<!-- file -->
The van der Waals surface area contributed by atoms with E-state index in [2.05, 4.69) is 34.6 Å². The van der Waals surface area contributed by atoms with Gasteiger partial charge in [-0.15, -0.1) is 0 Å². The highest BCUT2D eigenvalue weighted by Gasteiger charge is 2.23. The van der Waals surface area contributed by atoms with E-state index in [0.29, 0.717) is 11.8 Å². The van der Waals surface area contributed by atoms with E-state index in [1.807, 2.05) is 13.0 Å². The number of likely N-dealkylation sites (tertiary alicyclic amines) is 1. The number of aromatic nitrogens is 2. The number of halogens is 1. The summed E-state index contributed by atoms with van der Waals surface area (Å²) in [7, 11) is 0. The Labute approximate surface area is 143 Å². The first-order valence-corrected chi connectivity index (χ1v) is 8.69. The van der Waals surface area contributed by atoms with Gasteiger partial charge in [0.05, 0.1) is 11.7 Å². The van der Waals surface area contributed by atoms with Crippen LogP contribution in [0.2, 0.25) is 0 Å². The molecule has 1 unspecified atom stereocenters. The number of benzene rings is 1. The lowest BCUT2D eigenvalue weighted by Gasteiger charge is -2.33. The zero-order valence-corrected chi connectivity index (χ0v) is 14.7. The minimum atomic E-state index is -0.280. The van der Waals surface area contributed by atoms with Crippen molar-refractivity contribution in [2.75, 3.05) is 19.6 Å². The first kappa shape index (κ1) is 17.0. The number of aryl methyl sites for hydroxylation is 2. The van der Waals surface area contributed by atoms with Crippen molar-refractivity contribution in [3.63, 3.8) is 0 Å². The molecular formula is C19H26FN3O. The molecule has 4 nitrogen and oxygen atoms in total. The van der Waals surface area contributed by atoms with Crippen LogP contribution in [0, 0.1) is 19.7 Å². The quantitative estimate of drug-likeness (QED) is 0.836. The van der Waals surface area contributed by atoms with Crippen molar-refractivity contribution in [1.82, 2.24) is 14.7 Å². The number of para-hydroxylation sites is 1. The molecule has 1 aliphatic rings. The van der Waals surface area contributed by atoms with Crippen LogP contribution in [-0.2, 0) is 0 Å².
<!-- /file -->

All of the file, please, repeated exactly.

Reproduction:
The van der Waals surface area contributed by atoms with E-state index in [2.05, 4.69) is 34.6 Å². The van der Waals surface area contributed by atoms with Gasteiger partial charge in [-0.15, -0.1) is 0 Å². The highest BCUT2D eigenvalue weighted by Gasteiger charge is 2.23. The van der Waals surface area contributed by atoms with E-state index in [0.29, 0.717) is 11.8 Å². The van der Waals surface area contributed by atoms with E-state index in [1.807, 2.05) is 13.0 Å². The number of likely N-dealkylation sites (tertiary alicyclic amines) is 1. The number of aromatic nitrogens is 2. The number of halogens is 1. The summed E-state index contributed by atoms with van der Waals surface area (Å²) in [7, 11) is 0. The Labute approximate surface area is 143 Å². The first-order valence-corrected chi connectivity index (χ1v) is 8.69. The van der Waals surface area contributed by atoms with Gasteiger partial charge in [0.05, 0.1) is 11.7 Å². The van der Waals surface area contributed by atoms with Crippen LogP contribution in [0.2, 0.25) is 0 Å². The molecule has 1 unspecified atom stereocenters. The number of benzene rings is 1. The lowest BCUT2D eigenvalue weighted by Gasteiger charge is -2.33. The zero-order valence-corrected chi connectivity index (χ0v) is 14.7. The minimum atomic E-state index is -0.280. The van der Waals surface area contributed by atoms with Crippen molar-refractivity contribution in [2.75, 3.05) is 19.6 Å². The first kappa shape index (κ1) is 17.0. The number of aryl methyl sites for hydroxylation is 2. The van der Waals surface area contributed by atoms with Crippen molar-refractivity contribution in [3.63, 3.8) is 0 Å². The molecular formula is C19H26FN3O. The molecule has 4 nitrogen and oxygen atoms in total. The van der Waals surface area contributed by atoms with Crippen LogP contribution in [0, 0.1) is 19.7 Å². The quantitative estimate of drug-likeness (QED) is 0.836. The van der Waals surface area contributed by atoms with Crippen molar-refractivity contribution in [1.82, 2.24) is 14.7 Å². The number of para-hydroxylation sites is 1. The molecule has 1 aliphatic rings. The van der Waals surface area contributed by atoms with Crippen LogP contribution in [-0.2, 0) is 0 Å².